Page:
Archive for October, 2010

I know people either love fruit cakes or hate them.  So bear with me and read this because this cake changed my mind although it took years before I actually tried it. I used to despise fruit cakes since I couldn’t stand the candied fruits in them. But as I grew older, I longed for some of the things that were always part of the holidays when I was growing up. My family didn’t have many traditions outside of celebrating Thanksgiving, Christmas and Easter. And my Mother always made what I considered traditional fruit cakes because my Father loved them. I can’t say whether any of the rest of the family liked them or not . However, I ask my Mother for her recipe and tried making one. She told me how my Dad always wanted her to make extra ones for him to give away to his buddies at work and she made other extras which she gave  to neighbors who loved them too. I must say that after I made one, I had a new and greater appreciation for my Mother since stirring all those fruits and nuts up into the batter took lots of muscles to get it mixed up well. I’m going to share that special recipe since I have to admit that my husband and I really loved the cake so much that second year  I even made little ones to give away to friends and neighbors who also loved the…so the tradition continues and making the cakes bring back some very pleasant memories of my Father too.  Below is Mom’s recipe with her directions; you might have a nonstick pan or other method you prefer instead of her method of preparing the cake pan.

Mom’s Light Fruit Cake

1 1/4 cups Light Raisins

1 cup Currants or Dark Raisins

1 1/4 cups cubed Candied Pineapple

2/3 cup coarsely chopped Dates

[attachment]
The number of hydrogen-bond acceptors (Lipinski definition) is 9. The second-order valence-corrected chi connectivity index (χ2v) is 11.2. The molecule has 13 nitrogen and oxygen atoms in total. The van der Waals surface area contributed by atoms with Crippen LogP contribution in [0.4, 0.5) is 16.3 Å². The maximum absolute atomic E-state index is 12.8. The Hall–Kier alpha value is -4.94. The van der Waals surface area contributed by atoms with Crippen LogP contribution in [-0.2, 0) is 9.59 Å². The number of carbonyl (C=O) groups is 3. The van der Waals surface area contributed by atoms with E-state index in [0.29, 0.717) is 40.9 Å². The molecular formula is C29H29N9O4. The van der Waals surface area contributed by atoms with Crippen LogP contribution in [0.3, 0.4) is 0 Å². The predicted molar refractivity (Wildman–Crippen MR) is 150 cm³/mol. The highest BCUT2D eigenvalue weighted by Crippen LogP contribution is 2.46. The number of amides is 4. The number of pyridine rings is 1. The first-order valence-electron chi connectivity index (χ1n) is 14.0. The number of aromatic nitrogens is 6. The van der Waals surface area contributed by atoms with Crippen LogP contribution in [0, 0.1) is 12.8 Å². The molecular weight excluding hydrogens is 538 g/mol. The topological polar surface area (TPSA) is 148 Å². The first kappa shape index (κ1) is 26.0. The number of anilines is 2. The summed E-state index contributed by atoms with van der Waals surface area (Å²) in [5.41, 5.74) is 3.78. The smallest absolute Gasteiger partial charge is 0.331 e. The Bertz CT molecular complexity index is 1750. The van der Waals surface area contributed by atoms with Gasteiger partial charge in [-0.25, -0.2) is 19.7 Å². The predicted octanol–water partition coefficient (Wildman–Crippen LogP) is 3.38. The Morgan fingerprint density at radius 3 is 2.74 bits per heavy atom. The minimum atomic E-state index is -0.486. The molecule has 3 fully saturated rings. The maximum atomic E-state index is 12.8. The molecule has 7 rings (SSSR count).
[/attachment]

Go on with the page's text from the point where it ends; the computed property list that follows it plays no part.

1 1/4 cups chopped Candied Cherries

1 1/4 cups coarsely chopped Walnuts

1/4 cup coarsely chopped Almonds

1 – 4 oz can Coconut or an equivalent amount from a package

1/2 cup Orange Juice                     2 1/4 cups Flour

3/4 cup Margarine or Butter               1 cup Sugar

1/4 tsp. salt                                                5 Eggs

Some whole Candied Cherries and whole Nuts to decorate top of cake

Preheat Oven to 275 degrees F. Prepare cake pan before making cake.  Oil pan lightly and line with brown paper and then oil paper. Mom used a tube pan with a hole in the center and she oiled and lined it the same way as the sides and bottom of the pan. I use old springform pans lined with oiled parchment paper.  (I think she used brown paper bags.)

Mix fruits and nuts together with 1/4 cup flour to coat them well so they don’t sink to the bottom of the cake.

Cream 3/4 cup margarine (butter) and gradually add 1 cup sugar and 1/4 tsp salt.

Beat five eggs one at a time until light and fluffy. Measure 2 1/2 cups flour (sift or fluff with a whisk) and add flour to egg mixture alternating with the 1/2 cup orange juice until all the flour and juice are mixed in.